Also look out for climate sceptics on boards or lobbying against change via industry associations.

“Investors should also assess whether scope 3 emissions are sufficiently considered. While it’s an iterative process that should be refined over time, there should be demonstrable evidence of progress.”

Pendal Horizon Fund

A concentrated Aussie equities portfolio aligned with the transition to a sustainable, future economy

Climate transition plan  

Companies should have a climate transition plan with detailed analysis of material risks and opportunities.

There should be evidence the analysis is used to inform business decisions (including relevant capital allocation), resourcing and expertise and sometimes links to remuneration.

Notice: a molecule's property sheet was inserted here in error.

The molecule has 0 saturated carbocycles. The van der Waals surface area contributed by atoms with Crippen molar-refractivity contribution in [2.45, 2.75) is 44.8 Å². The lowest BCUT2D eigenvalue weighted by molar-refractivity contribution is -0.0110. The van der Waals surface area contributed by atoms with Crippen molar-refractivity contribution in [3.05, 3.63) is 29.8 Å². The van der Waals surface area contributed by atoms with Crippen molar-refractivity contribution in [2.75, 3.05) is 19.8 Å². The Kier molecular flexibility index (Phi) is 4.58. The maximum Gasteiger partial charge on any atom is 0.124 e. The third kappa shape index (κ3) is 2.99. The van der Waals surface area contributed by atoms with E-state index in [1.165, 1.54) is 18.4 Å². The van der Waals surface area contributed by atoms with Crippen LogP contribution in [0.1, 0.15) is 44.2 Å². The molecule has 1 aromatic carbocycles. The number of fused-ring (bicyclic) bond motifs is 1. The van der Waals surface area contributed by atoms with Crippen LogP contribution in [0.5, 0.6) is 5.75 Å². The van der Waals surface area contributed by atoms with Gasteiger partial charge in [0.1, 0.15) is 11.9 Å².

Investors should ask themselves if the board has sufficient skills. Is there stakeholder engagement? What is the track record of achieving previous transition strategies and targets?

Disclosures

Investors need to also pay close attention to disclosures.

Does a company produce reporting in line with the Task Force on Climate Related Financial Disclosures (TCFD)? How regular and comprehensive are they?

Does a corporate clearly outline the most material climate-related risks and opportunities for its business? How robust is the analysis that sits behind these views?

“We want to make sure their net zero plan is credible. It should be practical but adequately ambitious to align with key stakeholder expectations,” Matthew says.

“Without doubt the private sector on the whole is stepping up to the net zero call to action and this is a very important development.

“As investors, the onus is now on us to pay attention to the detail and progress of individual net zero plans.